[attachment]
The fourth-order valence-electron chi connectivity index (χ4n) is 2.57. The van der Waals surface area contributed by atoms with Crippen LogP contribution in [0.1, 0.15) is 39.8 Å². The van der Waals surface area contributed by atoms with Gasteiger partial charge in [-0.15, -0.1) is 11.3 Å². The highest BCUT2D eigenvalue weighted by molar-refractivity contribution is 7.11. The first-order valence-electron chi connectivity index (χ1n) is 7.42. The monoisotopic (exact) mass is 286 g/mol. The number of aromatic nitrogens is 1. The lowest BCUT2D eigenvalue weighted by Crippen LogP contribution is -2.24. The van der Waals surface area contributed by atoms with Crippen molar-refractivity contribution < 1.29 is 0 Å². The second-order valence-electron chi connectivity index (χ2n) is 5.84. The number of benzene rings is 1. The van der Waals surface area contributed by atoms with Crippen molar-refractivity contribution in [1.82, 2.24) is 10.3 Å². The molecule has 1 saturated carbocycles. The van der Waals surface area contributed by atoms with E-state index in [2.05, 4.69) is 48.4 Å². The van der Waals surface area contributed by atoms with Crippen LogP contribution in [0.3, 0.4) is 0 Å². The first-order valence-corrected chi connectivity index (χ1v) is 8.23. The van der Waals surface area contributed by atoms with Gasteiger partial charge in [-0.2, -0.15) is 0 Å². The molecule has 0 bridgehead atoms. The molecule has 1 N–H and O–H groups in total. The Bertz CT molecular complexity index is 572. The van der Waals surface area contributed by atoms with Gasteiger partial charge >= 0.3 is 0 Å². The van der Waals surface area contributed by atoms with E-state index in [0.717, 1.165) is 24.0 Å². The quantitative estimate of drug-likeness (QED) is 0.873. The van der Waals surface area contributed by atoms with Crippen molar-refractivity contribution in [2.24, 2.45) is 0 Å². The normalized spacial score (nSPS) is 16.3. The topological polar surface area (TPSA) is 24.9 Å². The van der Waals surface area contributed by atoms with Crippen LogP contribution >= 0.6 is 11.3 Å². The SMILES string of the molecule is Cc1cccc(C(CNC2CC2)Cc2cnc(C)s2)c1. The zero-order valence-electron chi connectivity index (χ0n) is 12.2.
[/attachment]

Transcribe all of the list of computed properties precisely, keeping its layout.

The fourth-order valence-electron chi connectivity index (χ4n) is 2.57. The van der Waals surface area contributed by atoms with Crippen LogP contribution in [0.1, 0.15) is 39.8 Å². The van der Waals surface area contributed by atoms with Gasteiger partial charge in [-0.15, -0.1) is 11.3 Å². The highest BCUT2D eigenvalue weighted by molar-refractivity contribution is 7.11. The first-order valence-electron chi connectivity index (χ1n) is 7.42. The monoisotopic (exact) mass is 286 g/mol. The number of aromatic nitrogens is 1. The lowest BCUT2D eigenvalue weighted by Crippen LogP contribution is -2.24. The van der Waals surface area contributed by atoms with Crippen molar-refractivity contribution < 1.29 is 0 Å². The second-order valence-electron chi connectivity index (χ2n) is 5.84. The number of benzene rings is 1. The van der Waals surface area contributed by atoms with Crippen molar-refractivity contribution in [1.82, 2.24) is 10.3 Å². The molecule has 1 saturated carbocycles. The van der Waals surface area contributed by atoms with E-state index in [2.05, 4.69) is 48.4 Å². The van der Waals surface area contributed by atoms with Crippen LogP contribution in [0.3, 0.4) is 0 Å². The first-order valence-corrected chi connectivity index (χ1v) is 8.23. The van der Waals surface area contributed by atoms with Gasteiger partial charge in [-0.2, -0.15) is 0 Å². The molecule has 0 bridgehead atoms. The molecule has 1 N–H and O–H groups in total. The Bertz CT molecular complexity index is 572. The van der Waals surface area contributed by atoms with Gasteiger partial charge >= 0.3 is 0 Å². The van der Waals surface area contributed by atoms with E-state index in [0.717, 1.165) is 24.0 Å². The quantitative estimate of drug-likeness (QED) is 0.873. The van der Waals surface area contributed by atoms with Crippen molar-refractivity contribution in [2.24, 2.45) is 0 Å². The normalized spacial score (nSPS) is 16.3. The topological polar surface area (TPSA) is 24.9 Å². The van der Waals surface area contributed by atoms with Crippen LogP contribution >= 0.6 is 11.3 Å². The SMILES string of the molecule is Cc1cccc(C(CNC2CC2)Cc2cnc(C)s2)c1. The zero-order valence-electron chi connectivity index (χ0n) is 12.2.